Practical implications

International organizations can play an important role in helping to create the necessary condition for effective reform. Significant investment in regional agricultural research institutions must be made so as to create a technological backlog in agriculture.

Social implications

Investment in agricultural research has been declining. Thus, the availability of new technology has lessened. This poses an obstacle to rapid growth and poverty reduction. This paper seeks to refocus the attention of policy makers on agriculture.

Originality/value

This paper develops a theory to explain how and when states in developing countries are likely to become developmental. The ideas are illustrated by the experiences of parts of Asia and Sub‐Saharan Africa. These results will be useful to domestic policy makers in developing countries as well as the policy makers in international organizations.

Details

International Journal of Development Issues, vol. 10 no. 3
Type: Research Article
ISSN: 1446-8956

Keywords

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Article
Publication date: 1 January 2001

Noor Azlan Ghazali

The Asian crisis, which exploded in Thailand in July 1997 initially, spilled to the other ASEAN countries (Indonesia, Malaysia, and Philippines) and later it spreads to…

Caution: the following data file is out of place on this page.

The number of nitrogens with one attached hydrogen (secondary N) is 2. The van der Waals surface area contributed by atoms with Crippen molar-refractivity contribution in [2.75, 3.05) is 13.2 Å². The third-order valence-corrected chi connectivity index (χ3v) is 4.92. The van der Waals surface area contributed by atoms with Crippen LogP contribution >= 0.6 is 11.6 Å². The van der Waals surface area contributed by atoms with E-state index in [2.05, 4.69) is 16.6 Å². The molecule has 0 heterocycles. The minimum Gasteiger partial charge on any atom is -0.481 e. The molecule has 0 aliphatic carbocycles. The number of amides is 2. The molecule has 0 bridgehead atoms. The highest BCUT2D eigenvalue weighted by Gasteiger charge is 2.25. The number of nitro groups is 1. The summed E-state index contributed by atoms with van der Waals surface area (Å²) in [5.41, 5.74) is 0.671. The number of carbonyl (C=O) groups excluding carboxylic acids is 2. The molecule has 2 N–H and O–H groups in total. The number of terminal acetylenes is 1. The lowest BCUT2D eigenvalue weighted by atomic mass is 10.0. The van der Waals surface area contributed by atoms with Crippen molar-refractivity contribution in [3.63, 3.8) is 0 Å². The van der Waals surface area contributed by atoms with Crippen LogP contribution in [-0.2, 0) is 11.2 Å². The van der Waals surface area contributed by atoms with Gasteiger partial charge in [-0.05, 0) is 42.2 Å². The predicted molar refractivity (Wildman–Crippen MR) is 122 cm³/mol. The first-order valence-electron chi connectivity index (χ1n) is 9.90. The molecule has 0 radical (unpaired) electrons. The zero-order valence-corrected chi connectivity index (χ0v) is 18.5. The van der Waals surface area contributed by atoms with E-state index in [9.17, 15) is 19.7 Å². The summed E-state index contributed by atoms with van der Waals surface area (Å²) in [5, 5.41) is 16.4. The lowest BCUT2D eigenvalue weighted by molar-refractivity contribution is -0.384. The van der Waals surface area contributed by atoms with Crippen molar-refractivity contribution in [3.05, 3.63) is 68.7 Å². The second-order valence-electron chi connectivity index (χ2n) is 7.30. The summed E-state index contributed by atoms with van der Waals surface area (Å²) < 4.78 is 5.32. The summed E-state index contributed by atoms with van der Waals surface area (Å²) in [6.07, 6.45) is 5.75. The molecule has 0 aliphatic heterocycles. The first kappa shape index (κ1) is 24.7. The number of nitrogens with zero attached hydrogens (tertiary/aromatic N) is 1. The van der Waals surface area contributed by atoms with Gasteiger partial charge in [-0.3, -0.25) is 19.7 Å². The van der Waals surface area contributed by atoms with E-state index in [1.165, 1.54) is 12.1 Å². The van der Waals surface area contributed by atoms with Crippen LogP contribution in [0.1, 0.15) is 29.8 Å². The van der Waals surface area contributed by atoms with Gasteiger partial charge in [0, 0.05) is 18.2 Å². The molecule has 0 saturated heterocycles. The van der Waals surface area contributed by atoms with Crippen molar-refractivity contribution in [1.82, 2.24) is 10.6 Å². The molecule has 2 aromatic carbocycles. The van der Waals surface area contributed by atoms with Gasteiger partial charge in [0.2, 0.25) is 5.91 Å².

Abstract

The Asian crisis, which exploded in Thailand in July 1997 initially, spilled to the other ASEAN countries (Indonesia, Malaysia, and Philippines) and later it spreads to Korea and even crossing the continent to Russia and Brazil. The chronological pattern seems to indicate the contagious behaviour of the crisis. However, the sequential economic down‐turns that occurred in the Asia Pacific do look like a contagion effect. The idea that currency speculators contributed to the depth of the crisis is agreeable but to conclude that they are the roots of the problem would be misleading. This paper argued that the roots of the problems lie in current account deficit and loss of competitiveness, and moral hazard and over‐investment This paper also argued that the currency crisis is a symptom and not the cause of the Asian crisis.